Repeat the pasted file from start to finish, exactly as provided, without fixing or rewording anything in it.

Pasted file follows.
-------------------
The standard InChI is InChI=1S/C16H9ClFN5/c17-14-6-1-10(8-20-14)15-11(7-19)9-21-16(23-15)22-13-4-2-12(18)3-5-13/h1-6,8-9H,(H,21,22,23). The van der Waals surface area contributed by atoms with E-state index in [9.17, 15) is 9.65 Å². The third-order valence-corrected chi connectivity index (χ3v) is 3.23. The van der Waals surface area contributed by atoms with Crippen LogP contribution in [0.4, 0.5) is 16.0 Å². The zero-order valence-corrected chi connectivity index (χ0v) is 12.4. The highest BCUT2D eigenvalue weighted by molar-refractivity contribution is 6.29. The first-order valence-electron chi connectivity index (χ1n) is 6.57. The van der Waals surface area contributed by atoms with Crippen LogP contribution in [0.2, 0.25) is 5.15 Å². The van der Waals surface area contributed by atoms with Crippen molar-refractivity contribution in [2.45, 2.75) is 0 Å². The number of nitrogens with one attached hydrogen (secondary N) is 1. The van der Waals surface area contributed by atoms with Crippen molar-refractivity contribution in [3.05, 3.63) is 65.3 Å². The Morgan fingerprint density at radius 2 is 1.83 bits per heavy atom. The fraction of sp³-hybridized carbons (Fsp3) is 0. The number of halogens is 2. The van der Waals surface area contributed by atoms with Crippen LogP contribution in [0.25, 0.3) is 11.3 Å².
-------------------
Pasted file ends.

The standard InChI is InChI=1S/C16H9ClFN5/c17-14-6-1-10(8-20-14)15-11(7-19)9-21-16(23-15)22-13-4-2-12(18)3-5-13/h1-6,8-9H,(H,21,22,23). The van der Waals surface area contributed by atoms with E-state index in [9.17, 15) is 9.65 Å². The third-order valence-corrected chi connectivity index (χ3v) is 3.23. The van der Waals surface area contributed by atoms with Crippen LogP contribution in [0.4, 0.5) is 16.0 Å². The zero-order valence-corrected chi connectivity index (χ0v) is 12.4. The highest BCUT2D eigenvalue weighted by molar-refractivity contribution is 6.29. The first-order valence-electron chi connectivity index (χ1n) is 6.57. The van der Waals surface area contributed by atoms with Crippen LogP contribution in [0.2, 0.25) is 5.15 Å². The van der Waals surface area contributed by atoms with Crippen molar-refractivity contribution in [2.45, 2.75) is 0 Å². The number of nitrogens with one attached hydrogen (secondary N) is 1. The van der Waals surface area contributed by atoms with Crippen molar-refractivity contribution in [3.05, 3.63) is 65.3 Å². The Morgan fingerprint density at radius 2 is 1.83 bits per heavy atom. The fraction of sp³-hybridized carbons (Fsp3) is 0. The number of halogens is 2. The van der Waals surface area contributed by atoms with Crippen LogP contribution in [0.25, 0.3) is 11.3 Å².